The world is no longer divided by communism vs. capitalism. But it’s still divided by ideologies that have their clearest expression in the policies of Russia and the United States. That division contrasts liberal and realist views of the world.
Russian President Vladimir Putin’s realist stance has won ground. No country will help Ukraine get Crimea back, which Russia annexed in March. There’s no invitation pending for Ukraine to join the European Union – the more so since the new president of the European Commission, Jean Claude Juncker, has ruled out any applications for membership for at least five years. And NATO will not rush to admit a nation that it would be pledged to defend from armed incursion.
Yet Putin’s future problems are likely to be more of a headache than Ukraine’s gradual drift toward the West. The downside of the realist position is that it pays little or no mind to the autonomy of citizens.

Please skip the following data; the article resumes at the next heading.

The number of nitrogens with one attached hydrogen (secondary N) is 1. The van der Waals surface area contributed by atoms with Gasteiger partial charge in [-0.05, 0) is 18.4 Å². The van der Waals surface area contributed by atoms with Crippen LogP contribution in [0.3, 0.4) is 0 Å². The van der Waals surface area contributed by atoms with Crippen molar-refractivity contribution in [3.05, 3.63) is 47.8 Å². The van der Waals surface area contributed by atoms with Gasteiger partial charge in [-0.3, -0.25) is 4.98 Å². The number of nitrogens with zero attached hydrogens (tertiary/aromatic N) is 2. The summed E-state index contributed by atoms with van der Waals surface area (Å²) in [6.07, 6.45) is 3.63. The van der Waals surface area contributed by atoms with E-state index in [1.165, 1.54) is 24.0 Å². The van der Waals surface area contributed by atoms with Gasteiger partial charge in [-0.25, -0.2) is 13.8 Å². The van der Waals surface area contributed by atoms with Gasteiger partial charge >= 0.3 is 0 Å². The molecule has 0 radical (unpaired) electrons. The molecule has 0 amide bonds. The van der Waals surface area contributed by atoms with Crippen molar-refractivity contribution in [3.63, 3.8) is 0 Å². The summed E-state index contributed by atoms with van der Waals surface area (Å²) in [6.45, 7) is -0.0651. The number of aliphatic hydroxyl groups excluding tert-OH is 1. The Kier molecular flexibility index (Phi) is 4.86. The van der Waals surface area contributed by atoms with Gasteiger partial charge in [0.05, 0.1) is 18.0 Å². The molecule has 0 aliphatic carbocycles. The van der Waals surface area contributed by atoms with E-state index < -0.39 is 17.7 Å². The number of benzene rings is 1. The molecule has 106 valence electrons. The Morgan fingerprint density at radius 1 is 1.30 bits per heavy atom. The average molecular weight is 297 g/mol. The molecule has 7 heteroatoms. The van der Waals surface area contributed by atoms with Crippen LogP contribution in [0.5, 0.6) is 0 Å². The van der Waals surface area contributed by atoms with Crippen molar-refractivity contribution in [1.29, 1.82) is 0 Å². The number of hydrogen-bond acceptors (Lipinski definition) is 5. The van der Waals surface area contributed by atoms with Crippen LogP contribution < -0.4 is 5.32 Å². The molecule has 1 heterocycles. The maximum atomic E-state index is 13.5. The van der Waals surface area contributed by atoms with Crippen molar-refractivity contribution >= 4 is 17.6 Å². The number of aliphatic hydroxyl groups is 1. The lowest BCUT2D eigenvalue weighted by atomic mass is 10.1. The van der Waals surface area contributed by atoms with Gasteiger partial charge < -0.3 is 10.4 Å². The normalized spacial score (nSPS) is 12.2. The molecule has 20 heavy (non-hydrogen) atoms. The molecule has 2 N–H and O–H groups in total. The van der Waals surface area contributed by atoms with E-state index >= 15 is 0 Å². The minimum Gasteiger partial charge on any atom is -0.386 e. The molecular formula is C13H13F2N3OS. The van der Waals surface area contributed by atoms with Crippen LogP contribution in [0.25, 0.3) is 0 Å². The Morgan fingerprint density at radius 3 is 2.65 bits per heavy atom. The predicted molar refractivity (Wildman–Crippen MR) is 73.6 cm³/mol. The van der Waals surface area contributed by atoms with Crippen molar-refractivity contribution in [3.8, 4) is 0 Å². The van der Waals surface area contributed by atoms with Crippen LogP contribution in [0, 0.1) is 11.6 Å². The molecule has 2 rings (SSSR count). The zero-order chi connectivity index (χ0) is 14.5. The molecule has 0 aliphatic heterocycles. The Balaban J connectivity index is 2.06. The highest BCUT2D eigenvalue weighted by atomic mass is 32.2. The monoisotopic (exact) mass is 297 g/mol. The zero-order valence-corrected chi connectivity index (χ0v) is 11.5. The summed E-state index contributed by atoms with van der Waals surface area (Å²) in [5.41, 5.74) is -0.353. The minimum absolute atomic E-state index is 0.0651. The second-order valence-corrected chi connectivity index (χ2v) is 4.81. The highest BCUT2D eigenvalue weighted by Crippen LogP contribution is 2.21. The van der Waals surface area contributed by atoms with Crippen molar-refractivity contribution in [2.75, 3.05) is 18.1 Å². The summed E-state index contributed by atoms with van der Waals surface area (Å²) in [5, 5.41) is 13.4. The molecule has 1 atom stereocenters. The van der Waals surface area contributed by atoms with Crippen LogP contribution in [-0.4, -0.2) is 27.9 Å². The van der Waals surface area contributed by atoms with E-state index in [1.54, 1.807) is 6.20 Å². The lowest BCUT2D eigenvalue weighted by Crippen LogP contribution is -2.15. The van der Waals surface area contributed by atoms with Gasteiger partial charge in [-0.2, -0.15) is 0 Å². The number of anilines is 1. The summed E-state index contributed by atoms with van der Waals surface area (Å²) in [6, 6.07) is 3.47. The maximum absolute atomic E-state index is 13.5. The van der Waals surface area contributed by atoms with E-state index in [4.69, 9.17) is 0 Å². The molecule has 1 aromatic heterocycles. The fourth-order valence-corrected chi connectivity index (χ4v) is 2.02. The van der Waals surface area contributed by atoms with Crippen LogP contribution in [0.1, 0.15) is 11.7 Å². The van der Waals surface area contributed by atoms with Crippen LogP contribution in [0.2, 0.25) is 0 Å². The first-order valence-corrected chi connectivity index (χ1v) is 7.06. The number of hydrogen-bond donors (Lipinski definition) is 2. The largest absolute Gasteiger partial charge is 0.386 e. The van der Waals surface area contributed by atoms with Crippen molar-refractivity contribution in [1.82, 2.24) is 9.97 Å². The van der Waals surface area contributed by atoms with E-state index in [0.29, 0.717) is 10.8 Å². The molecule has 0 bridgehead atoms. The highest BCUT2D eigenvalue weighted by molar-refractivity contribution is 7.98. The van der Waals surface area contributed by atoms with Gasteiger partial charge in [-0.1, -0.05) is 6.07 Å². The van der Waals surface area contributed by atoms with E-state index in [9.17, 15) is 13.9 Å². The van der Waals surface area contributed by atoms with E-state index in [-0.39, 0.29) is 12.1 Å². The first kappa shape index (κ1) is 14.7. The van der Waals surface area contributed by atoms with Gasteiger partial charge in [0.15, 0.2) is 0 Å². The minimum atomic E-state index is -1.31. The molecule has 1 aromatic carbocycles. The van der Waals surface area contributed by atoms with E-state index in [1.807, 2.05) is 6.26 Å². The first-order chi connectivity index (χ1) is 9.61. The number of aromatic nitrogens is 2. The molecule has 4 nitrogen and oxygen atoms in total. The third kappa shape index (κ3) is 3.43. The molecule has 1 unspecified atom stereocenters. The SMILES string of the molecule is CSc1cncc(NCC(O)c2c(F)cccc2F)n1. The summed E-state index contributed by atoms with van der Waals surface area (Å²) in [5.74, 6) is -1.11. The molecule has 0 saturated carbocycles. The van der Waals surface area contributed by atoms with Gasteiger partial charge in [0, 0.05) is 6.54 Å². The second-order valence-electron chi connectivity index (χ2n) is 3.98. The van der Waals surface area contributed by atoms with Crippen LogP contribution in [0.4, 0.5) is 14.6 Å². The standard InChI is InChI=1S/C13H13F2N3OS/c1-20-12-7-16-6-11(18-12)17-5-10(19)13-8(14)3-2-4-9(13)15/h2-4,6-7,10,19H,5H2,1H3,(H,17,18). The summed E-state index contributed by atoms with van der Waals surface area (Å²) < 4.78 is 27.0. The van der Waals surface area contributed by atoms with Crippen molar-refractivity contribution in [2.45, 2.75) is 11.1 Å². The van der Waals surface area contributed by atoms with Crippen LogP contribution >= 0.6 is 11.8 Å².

John Mearsheimer of the University of Chicago writes in the current issue of Foreign Affairs that liberals now dominate foreign policy in the West. They believe that “the end of the Cold War had fundamentally transformed international politics and that a new, post-national order had replaced the realist logic that used to govern Europe.” In this vision, “geopolitics no longer mattered and … an all-inclusive liberal order could maintain peace.”
Mearsheimer, a realist among idealists, says Russia takes a more sensible – realist — position: All great states have large interests, he writes, and international politics is, as always, about projecting power in seeking to accommodate these interests when they conflict.